Paul Krugman’s latest column is titled “Pepperoni Turns Partisan.” It is a trivial piece; years ago, Krugman apparently resolved never to spend more than half an hour on any column, and he isn’t pushing the envelope here. Still, it has entertainment value. Krugman begins:
If you want to know what a political party really stands for, follow the money. …
So what do contributions in the last election cycle say? The Democrats are, not too surprisingly, the party of Big Labor (or what’s left of it) and Big Law: unions and lawyers are the most pro-Democratic major interest groups.
The link goes to contributions in one election cycle, 2013-14, by industry. Lawyers and lobbyists gave $147 million, 65% to Democrats, and labor unions gave $137 million, 89% to Democrats.
Republicans are the party of Big Energy and Big Food: they dominate contributions from extractive industries and agribusiness.
In fact, agribusiness is pretty far down the line. Krugman only singles out agribusiness because he wants to talk about pizza. Actually, I am pretty sure that Krugman’s source, Open Secrets, classifies the fast food industry, including pizza, under “miscellaneous business,” not agribusiness. But technical accuracy has never been Krugman’s strong point. All of this is just an excuse to talk about pizza:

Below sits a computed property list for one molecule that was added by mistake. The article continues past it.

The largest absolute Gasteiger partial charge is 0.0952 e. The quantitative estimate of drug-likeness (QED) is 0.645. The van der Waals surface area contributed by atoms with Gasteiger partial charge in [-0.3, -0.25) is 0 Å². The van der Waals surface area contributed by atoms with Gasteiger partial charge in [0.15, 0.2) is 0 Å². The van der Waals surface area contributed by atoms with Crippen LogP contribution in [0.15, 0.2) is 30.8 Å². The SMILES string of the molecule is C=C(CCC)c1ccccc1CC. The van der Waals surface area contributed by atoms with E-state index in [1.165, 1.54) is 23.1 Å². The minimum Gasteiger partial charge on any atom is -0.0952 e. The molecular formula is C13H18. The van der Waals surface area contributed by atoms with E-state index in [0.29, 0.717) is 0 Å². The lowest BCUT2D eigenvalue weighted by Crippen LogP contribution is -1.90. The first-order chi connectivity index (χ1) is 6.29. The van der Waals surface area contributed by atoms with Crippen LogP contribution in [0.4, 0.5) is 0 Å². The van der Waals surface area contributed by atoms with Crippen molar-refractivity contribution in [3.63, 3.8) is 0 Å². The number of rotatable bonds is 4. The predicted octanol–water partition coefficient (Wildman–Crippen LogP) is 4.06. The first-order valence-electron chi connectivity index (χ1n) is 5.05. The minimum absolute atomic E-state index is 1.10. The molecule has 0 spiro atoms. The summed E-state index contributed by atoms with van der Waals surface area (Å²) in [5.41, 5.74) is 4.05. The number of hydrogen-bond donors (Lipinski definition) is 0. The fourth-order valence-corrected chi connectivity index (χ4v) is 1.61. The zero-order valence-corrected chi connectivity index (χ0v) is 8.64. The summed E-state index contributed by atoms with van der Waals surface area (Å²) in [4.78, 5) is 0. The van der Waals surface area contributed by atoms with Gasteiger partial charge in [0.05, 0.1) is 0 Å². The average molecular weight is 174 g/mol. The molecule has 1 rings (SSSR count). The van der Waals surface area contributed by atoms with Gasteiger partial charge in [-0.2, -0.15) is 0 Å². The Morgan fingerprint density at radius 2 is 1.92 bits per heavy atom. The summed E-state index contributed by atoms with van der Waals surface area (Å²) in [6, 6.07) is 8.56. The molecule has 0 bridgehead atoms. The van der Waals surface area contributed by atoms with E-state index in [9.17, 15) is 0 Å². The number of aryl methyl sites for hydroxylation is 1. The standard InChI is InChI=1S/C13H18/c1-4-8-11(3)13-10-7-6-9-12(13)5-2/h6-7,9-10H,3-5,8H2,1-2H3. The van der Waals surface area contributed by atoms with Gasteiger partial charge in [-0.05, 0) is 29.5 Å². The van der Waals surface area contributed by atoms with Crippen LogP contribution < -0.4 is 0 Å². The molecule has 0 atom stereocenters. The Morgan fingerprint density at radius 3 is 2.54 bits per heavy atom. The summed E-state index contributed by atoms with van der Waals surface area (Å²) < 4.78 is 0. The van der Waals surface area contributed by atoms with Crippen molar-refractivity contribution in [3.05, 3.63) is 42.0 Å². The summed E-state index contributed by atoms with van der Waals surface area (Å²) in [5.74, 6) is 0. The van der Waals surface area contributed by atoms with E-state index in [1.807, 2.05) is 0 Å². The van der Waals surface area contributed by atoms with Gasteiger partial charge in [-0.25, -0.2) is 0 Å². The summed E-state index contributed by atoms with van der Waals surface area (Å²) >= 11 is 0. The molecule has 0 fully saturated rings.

And they are, in particular, the party of Big Pizza.
No, really. A recent Bloomberg report noted that major pizza companies have become intensely, aggressively partisan. Pizza Hut gives a remarkable 99 percent of its money to Republicans. Other industry players serve Democrats a somewhat larger slice of the pie (sorry, couldn’t help myself), but, over all, the politics of pizza these days resemble those of, say, coal or tobacco. And pizza partisanship tells you a lot about what is happening to American politics as a whole.
So Republicans are “the party of Big Pizza.” The connection is obvious, since, as Krugman explains, pizza is evil. But is there such a thing as Big Pizza? If you read the Bloomberg story, you see that the entire pizza industry, led by Pizza Hut with Papa John’s a distant second, contributed a mere $1.5 million over two election cycles, 2012 and 2014. Which means that, per cycle, Big Pizza represents .0051 the electoral clout of lawyers and lobbyists, and .0055 the clout of big labor. The total annual political contributions of the entire pizza industry, to Republicans and Democrats alike, would barely cover one week’s worth of Tom Steyer’s cash. If Republicans “are, in particular, the party of Big Pizza,” we are in deep trouble.
The rest of Krugman’s column consists of the usual insults directed to Republicans. Republicans are stupid (because they don’t want to mandate labels on delivered pizzas) and fat (because they like to eat pizza). So, does “pizza partisanship [tell] you a lot about what is happening to American politics as a whole”? No, but the misleading, partisan attacks that Krugman consistently churns out do typify one of the worst aspects of American political life.